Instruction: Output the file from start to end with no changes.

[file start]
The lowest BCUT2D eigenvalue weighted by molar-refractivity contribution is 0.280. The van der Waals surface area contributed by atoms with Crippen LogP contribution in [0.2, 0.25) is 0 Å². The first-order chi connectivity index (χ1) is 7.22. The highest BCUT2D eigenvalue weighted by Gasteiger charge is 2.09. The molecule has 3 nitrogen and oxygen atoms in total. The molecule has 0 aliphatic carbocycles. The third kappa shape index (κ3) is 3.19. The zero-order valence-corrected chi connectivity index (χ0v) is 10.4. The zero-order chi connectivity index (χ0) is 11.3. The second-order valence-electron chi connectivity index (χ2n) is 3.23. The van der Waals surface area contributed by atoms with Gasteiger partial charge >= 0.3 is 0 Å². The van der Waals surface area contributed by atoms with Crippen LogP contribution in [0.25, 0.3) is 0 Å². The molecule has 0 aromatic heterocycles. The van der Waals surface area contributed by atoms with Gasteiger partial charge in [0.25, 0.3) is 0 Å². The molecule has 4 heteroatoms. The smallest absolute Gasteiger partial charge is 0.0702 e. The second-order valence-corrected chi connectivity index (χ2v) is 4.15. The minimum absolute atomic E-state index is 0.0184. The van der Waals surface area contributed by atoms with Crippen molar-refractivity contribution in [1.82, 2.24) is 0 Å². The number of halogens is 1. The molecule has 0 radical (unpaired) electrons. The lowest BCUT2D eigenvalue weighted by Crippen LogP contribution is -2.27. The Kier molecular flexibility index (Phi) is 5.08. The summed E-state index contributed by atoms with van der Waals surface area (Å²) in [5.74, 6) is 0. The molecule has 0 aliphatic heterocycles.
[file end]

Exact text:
The lowest BCUT2D eigenvalue weighted by molar-refractivity contribution is 0.280. The van der Waals surface area contributed by atoms with Crippen LogP contribution in [0.2, 0.25) is 0 Å². The first-order chi connectivity index (χ1) is 7.22. The highest BCUT2D eigenvalue weighted by Gasteiger charge is 2.09. The molecule has 3 nitrogen and oxygen atoms in total. The molecule has 0 aliphatic carbocycles. The third kappa shape index (κ3) is 3.19. The zero-order valence-corrected chi connectivity index (χ0v) is 10.4. The zero-order chi connectivity index (χ0) is 11.3. The second-order valence-electron chi connectivity index (χ2n) is 3.23. The van der Waals surface area contributed by atoms with Gasteiger partial charge >= 0.3 is 0 Å². The van der Waals surface area contributed by atoms with Crippen LogP contribution in [0.25, 0.3) is 0 Å². The molecule has 0 aromatic heterocycles. The van der Waals surface area contributed by atoms with Gasteiger partial charge in [0.25, 0.3) is 0 Å². The molecule has 4 heteroatoms. The smallest absolute Gasteiger partial charge is 0.0702 e. The second-order valence-corrected chi connectivity index (χ2v) is 4.15. The minimum absolute atomic E-state index is 0.0184. The van der Waals surface area contributed by atoms with Crippen molar-refractivity contribution in [1.82, 2.24) is 0 Å². The number of halogens is 1. The molecule has 0 radical (unpaired) electrons. The lowest BCUT2D eigenvalue weighted by Crippen LogP contribution is -2.27. The Kier molecular flexibility index (Phi) is 5.08. The summed E-state index contributed by atoms with van der Waals surface area (Å²) in [5.74, 6) is 0. The molecule has 0 aliphatic heterocycles.